Farm in Winchester revived as a hands-on classroom
Even when the wind kicks up and temperatures plummet, Wright-Locke Farm is resplendent with undulating fields and striking architecture. But this former family homestead, Winchester’s last sliver of tillable land, is not merely a picturesque vista. It is a living classroom that invites hands-on learning.
The fields, the barn, and even the pond are being transformed into a nonprofit institution dedicated to educating visitors about the region’s proud agricultural history. Established in the 1630s, the farm was once a private residence, owned by only three families - the Wrights, the Lockes, and the Hamiltons - until its purchase by the town of Winchester in 2007.
Today, the former market garden, one of many that dotted the local landscape at the turn of the 20th century, is the town’s sole surviving link to its rich agrarian past. According to Sally Quinn, vice president of the Wright-Locke Farm Conservancy Inc., the nonprofit corporation that operates the community-owned farm, its mission is “to draw the community in.’’
Visitors are welcome year-round, encouraged to explore its wending trails, pick raspberries, or sow and harvest certified organic produce. The farm’s list of activities, cultivated in recent years, next month will grow to include a farm education program for local schoolchildren.
The initiative, supported in part by a $10,000 grant from the John and Mary Educational Foundation, will be offered during April vacation and throughout the summer, giving elementary students a chance to have fun in the dirt while learning about farming and agriculture. The “Fun at the Farm’’ program will include a range of activities, including farm chores, garden work, and animal care. Kindergartners and first- and second-grade students will experience the rhythm of life on a farm, caring for chickens and tending a garden.
“We’re connecting the kids to the land and where their food comes from,’’ said Lily Holland, 22, of Winchester, who was hired last month to run the program. A recent graduate of Connecticut College, Holland is a certified elementary education teacher.
“We’re really focused on finding the right balance of fun and farm education,’’ she said. “We’ll be eating things that come from the garden, taking wagon rides and short hikes, and playing in the pond. We’ll also be doing a variety of farm crafts, including experimenting with vegetable dyes.’’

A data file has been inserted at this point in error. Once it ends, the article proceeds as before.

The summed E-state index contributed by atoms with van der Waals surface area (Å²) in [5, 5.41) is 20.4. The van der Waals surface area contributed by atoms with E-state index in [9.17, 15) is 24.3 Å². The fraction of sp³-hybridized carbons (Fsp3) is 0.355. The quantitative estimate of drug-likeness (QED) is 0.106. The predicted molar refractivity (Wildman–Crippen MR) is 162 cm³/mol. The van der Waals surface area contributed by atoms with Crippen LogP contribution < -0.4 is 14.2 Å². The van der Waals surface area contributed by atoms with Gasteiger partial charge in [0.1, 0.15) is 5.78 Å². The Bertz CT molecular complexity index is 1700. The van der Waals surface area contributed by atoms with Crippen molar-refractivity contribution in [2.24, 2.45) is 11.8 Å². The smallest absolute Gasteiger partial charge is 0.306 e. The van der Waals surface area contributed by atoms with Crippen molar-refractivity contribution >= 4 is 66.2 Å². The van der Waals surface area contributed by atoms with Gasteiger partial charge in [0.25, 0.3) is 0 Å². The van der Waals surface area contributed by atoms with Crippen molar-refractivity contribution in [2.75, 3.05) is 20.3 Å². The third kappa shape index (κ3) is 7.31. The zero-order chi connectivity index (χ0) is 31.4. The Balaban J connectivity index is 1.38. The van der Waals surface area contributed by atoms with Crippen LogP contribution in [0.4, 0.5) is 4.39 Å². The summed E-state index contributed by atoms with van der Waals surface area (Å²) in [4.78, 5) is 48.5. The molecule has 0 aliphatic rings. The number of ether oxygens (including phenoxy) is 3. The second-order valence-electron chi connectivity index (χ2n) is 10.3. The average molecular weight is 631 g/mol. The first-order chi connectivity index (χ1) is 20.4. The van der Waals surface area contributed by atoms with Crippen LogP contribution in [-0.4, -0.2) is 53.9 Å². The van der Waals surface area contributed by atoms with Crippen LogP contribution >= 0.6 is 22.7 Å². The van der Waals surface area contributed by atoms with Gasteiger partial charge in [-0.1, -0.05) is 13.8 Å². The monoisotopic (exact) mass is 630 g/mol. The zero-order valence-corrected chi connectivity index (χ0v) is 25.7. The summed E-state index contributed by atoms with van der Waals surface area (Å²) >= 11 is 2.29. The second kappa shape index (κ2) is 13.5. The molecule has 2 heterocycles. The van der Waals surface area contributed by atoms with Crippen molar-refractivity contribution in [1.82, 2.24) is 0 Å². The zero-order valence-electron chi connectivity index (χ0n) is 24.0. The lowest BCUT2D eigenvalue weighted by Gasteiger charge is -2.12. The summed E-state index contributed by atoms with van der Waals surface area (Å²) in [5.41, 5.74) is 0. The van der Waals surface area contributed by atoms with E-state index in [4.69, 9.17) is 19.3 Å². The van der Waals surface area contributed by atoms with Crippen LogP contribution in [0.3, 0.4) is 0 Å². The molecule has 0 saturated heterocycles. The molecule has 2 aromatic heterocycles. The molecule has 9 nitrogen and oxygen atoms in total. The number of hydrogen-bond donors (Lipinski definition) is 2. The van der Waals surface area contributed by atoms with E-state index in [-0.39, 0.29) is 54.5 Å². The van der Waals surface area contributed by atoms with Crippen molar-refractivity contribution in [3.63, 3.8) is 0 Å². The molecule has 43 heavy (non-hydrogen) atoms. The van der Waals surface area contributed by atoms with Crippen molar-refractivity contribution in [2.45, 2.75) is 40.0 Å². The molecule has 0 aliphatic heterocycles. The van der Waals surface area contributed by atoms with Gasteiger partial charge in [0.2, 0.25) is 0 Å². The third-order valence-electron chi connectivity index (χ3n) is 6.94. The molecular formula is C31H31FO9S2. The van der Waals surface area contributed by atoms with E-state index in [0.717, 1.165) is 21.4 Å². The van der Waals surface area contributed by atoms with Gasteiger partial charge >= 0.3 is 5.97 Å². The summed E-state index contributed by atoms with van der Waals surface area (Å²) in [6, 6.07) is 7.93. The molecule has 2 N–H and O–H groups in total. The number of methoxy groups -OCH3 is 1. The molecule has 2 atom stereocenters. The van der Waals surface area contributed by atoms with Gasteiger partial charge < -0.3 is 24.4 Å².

A portion of the conservancy’s greenhouse has been set aside for the children, Quinn said. Even on the chilliest of days, the greenhouse maintains a temperature of 85 degrees Fahrenheit, “so no matter what the weather, we will wrap the kids right into the farm,’’ Quinn said.
The farm itself is a remarkable classroom, home to an 1827 barn and an 1828 farmhouse listed on the National Register of Historic Places, as well as a vast collection of historical agricultural tools and equipment, including horse-drawn farm carts, and feeders, planters, and markers that have not been made since the 1850s. More recent additions include the greenhouse and a children’s garden with raised beds to make planting easier for pint-sized farmers.
“We will be exploring both past and present,’’ said Holland. “We’ll talk about what’s happening on Wright-Locke Farm now, and explore what farming was like in 1827.’’ By the time youngsters arrive in April for the conservancy’s first farm education program, Wright-Locke Farm also will be home to a new chicken coop teeming with pullets.
Last summer, as the conservancy was developing the “Fun at the Farm’’ curriculum, a bit of kismet united Quinn with three Winchester students - Emma Wickline, 10, and siblings Kate and Will McPhee, 12 and 10, respectively - who wanted to raise a flock of baby chicks. The students suggested the conservancy keep domestic hens at the farm, giving children in the community an opportunity to care for the birds and sell their eggs at the local farmers’ market.
Armed with a PowerPoint presentation, the students persuaded the conservancy board to invest in a mix of araucana, barred rock, and red star chicks. The baby birds arrived from an Iowa hatchery Feb. 6. Three local families, including the McPhees, are caring for them until early April, when the chicks will be old enough to move to the farm.
“I was interested in getting chicks for our family, but that didn’t work out,’’ said Kate, an aspiring veterinarian who now serves with Emma on the farm’s Chicken Committee. “This is the next best thing. The chicks are really cute and fun to play with. We’re having a lot of fun getting them used to people.’’
For Will, a fourth-grader at Lincoln Elementary, the best part of caring for the chicks is “learning new stuff about them.’’ One memorable lesson: The color of an araucana chicken’s feet - green or pale blue - indicates what color the bird’s eggs will be. These and other lessons will be shared with the student farmers, Quinn said.
“Our Farm Ed program will start slowly, but either by this summer or by next year we will add programs for all ages, preschool through adult,’’ Quinn said, noting that a honey harvesting class is planned for this fall. “We want the community to be part of everything that is going on at the farm.’’